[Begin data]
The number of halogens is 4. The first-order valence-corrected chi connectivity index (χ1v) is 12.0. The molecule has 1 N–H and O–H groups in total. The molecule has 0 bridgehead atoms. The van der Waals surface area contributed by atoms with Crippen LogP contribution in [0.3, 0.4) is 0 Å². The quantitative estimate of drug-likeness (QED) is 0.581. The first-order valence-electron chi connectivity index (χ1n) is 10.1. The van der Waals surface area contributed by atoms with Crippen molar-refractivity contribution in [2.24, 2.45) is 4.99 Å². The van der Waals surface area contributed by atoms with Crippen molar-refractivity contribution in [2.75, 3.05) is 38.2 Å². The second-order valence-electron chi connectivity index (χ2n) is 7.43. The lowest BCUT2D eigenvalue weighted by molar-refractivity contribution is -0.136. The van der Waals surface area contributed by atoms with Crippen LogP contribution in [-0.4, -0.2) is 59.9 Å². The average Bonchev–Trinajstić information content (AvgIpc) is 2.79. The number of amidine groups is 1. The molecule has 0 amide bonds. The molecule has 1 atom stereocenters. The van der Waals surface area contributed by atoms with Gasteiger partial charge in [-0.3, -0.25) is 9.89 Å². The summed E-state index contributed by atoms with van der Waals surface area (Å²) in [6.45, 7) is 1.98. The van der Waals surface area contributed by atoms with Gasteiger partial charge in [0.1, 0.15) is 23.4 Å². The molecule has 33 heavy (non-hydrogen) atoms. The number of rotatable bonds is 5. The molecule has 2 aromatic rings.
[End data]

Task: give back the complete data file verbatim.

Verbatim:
The number of halogens is 4. The first-order valence-corrected chi connectivity index (χ1v) is 12.0. The molecule has 1 N–H and O–H groups in total. The molecule has 0 bridgehead atoms. The van der Waals surface area contributed by atoms with Crippen LogP contribution in [0.3, 0.4) is 0 Å². The quantitative estimate of drug-likeness (QED) is 0.581. The first-order valence-electron chi connectivity index (χ1n) is 10.1. The van der Waals surface area contributed by atoms with Crippen molar-refractivity contribution in [2.24, 2.45) is 4.99 Å². The van der Waals surface area contributed by atoms with Crippen molar-refractivity contribution in [2.75, 3.05) is 38.2 Å². The second-order valence-electron chi connectivity index (χ2n) is 7.43. The lowest BCUT2D eigenvalue weighted by molar-refractivity contribution is -0.136. The van der Waals surface area contributed by atoms with Crippen LogP contribution in [-0.4, -0.2) is 59.9 Å². The average Bonchev–Trinajstić information content (AvgIpc) is 2.79. The number of amidine groups is 1. The molecule has 0 amide bonds. The molecule has 1 atom stereocenters. The van der Waals surface area contributed by atoms with Gasteiger partial charge in [-0.3, -0.25) is 9.89 Å². The summed E-state index contributed by atoms with van der Waals surface area (Å²) in [6.45, 7) is 1.98. The van der Waals surface area contributed by atoms with Gasteiger partial charge in [0.1, 0.15) is 23.4 Å². The molecule has 33 heavy (non-hydrogen) atoms. The number of rotatable bonds is 5. The molecule has 2 aromatic rings.